A very fully equipped, excellent all-round family car from a famous factory. Individuality allied to refined running an outstanding feature of this 1.6-litre saloon.
THE Peugeot 404, introduced last year as a companion to the firmly established 403 made by Peugeot Freres of Belfort, is generally a splendid car, offering exceptional value for money, but while it will entrance confirmed Peugeot enthusiasts it could well exasperate less experienced or discerning drivers. For it is a highly individual motor-car.
The individuality of the 404 does not stop at actuation of the slightly-inclined o.h. valves of its new 1,618-c.c. Type XC 84 x 73 mm. “over square” wet-liner, alloy-head engine, itself inclined at 45°, by push-rods from a base camshaft and a wormdrive back axle with torque-tube drive – individuality extends to details, and the car even smells French.
Basically this Peugeot is a spacious 4-door saloon, able to seat six if need be in comfort, well finished, lavishly equipped as standard and having stainless steel bumpers and exterior parts, fullyreclining squabs to the separate front scars, “X” tyres, parking lamps, scuttle fresh-air vents, two-tone horn, roof-rack mountings, lockable steering, screen-washers, safety-locks for the rear doors, illuminated boot, etc., as a matter of course.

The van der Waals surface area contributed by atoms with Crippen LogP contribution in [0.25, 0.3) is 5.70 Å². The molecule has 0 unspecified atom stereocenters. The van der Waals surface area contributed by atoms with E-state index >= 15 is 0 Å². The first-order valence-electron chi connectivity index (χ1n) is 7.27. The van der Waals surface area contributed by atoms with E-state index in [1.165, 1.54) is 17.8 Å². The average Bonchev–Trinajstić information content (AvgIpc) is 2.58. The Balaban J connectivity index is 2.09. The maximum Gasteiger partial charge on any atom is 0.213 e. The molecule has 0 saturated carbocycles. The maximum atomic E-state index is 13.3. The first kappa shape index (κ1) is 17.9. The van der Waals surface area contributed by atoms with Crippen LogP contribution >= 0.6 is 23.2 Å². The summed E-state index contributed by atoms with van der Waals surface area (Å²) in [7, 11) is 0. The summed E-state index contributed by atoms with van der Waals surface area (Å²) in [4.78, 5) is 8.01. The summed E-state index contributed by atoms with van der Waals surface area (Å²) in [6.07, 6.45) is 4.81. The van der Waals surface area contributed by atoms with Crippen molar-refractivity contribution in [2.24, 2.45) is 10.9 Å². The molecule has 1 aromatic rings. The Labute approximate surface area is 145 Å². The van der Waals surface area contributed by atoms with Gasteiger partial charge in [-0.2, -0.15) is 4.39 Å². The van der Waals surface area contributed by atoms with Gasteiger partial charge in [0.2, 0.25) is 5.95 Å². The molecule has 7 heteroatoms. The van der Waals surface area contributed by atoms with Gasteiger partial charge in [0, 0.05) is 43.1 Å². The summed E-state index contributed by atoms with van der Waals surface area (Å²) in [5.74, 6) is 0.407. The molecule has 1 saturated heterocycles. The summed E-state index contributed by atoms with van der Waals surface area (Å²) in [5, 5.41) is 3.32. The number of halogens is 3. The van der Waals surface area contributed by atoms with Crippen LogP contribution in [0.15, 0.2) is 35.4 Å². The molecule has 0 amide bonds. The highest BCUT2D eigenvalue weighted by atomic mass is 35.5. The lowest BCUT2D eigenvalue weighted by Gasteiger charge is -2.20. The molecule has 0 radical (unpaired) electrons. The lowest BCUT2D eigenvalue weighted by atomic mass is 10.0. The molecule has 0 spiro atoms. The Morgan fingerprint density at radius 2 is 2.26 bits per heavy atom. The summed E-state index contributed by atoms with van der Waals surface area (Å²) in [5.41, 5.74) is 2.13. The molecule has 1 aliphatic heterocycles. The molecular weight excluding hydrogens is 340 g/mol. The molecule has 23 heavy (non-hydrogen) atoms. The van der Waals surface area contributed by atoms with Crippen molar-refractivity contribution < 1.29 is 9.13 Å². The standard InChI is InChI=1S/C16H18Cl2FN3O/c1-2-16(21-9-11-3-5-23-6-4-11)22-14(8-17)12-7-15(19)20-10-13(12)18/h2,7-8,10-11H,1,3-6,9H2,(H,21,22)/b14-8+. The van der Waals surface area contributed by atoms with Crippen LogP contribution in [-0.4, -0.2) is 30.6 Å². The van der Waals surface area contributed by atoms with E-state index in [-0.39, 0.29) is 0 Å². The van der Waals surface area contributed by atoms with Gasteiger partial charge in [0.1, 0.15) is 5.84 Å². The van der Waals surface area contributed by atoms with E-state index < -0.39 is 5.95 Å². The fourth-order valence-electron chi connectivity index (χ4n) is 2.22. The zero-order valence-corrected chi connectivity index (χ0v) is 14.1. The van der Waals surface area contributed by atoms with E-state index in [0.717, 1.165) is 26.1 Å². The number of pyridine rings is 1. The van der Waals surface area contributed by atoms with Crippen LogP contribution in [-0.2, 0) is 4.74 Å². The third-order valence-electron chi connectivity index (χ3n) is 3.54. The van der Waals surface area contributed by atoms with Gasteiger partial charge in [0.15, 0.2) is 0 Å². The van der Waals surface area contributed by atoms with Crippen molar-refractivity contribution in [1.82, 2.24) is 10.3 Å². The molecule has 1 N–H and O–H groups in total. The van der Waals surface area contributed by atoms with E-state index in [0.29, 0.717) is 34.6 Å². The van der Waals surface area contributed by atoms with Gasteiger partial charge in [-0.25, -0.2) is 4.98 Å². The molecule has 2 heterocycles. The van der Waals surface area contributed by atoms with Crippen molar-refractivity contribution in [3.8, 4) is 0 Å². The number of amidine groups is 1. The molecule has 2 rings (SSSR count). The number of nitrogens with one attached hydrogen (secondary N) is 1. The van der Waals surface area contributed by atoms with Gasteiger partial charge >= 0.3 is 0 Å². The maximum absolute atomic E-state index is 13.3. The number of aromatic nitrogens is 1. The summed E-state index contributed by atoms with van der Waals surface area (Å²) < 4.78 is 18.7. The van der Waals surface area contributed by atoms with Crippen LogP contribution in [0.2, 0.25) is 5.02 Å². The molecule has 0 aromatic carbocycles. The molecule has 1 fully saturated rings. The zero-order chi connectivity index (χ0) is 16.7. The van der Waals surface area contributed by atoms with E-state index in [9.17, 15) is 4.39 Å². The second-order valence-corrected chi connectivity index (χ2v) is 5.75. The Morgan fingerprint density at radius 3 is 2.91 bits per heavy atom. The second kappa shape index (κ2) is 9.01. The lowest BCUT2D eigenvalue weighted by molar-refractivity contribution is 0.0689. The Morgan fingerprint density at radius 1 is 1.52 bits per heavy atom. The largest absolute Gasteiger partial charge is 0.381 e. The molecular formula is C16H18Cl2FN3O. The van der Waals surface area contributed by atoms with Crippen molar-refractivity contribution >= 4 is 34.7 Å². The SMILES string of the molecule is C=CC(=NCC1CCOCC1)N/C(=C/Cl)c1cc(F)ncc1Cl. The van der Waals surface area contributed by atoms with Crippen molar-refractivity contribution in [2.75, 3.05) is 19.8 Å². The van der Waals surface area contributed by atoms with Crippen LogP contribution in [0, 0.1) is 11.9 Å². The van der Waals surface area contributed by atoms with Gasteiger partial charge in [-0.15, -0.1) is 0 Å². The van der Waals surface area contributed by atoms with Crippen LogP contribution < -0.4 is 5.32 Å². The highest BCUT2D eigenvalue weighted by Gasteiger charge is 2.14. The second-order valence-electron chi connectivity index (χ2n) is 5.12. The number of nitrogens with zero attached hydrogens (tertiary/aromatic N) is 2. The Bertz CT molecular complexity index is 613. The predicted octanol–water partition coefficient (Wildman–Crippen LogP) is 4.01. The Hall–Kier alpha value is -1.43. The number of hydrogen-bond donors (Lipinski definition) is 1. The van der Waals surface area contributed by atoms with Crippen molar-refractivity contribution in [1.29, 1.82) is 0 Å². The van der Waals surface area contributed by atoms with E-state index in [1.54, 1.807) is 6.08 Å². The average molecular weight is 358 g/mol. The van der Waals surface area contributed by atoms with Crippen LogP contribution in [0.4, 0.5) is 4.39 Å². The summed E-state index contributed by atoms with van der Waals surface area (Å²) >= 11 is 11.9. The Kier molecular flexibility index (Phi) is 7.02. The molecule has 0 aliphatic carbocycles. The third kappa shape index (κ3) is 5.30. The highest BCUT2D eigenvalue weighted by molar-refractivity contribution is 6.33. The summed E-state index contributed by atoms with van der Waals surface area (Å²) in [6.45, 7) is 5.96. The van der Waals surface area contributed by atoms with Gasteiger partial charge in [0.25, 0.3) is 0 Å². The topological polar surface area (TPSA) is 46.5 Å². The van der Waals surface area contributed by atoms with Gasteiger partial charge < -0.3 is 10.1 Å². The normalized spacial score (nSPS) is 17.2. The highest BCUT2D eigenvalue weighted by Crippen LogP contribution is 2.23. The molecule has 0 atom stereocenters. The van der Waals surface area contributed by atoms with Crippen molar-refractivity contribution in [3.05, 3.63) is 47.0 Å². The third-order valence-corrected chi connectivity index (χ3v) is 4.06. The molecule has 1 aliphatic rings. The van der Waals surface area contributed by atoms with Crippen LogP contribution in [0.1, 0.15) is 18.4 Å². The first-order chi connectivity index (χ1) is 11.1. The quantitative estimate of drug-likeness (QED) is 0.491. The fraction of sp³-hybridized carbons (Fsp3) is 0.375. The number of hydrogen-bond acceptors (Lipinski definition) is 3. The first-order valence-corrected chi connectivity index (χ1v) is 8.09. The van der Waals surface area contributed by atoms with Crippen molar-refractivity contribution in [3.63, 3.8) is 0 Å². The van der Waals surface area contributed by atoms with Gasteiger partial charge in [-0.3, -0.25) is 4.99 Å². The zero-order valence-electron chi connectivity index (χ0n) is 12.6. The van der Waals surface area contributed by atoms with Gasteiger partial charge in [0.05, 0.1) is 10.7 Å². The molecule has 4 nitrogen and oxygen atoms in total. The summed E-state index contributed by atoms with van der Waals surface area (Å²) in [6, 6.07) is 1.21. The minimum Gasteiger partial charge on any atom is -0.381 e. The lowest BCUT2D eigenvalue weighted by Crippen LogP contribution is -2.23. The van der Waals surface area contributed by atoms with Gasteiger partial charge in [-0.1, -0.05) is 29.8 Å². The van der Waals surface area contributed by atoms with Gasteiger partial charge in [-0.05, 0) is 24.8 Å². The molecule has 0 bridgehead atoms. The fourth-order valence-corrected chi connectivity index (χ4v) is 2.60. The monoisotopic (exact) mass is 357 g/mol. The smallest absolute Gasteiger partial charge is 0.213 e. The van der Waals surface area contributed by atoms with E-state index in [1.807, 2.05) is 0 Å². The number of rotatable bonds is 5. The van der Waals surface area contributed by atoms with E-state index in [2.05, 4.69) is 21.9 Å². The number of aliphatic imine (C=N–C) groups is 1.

The front seats are deep, generously sprung and generally comfortable (although some people may find they are too resilient and plastic gets hot) fore and aft, and squab-angle adjustment (down to single or double-bed position, returning under spring action) being by two levers at the side of the seat. There was a little free movement of the driver’s seat and a gap between base of cushion and squab which caused the driver’s coat to catch on a bracket and tear when getting out; also the seats creak. Forward visibility is good, the wheel set sensibly low and both wings in full view, but there is considerable reflection in the screen and the wipers park badly. The doors open to almost 90°, held by good “keeps,” and shut, not with the vintage “double clonk,” but the opposite of tinnily.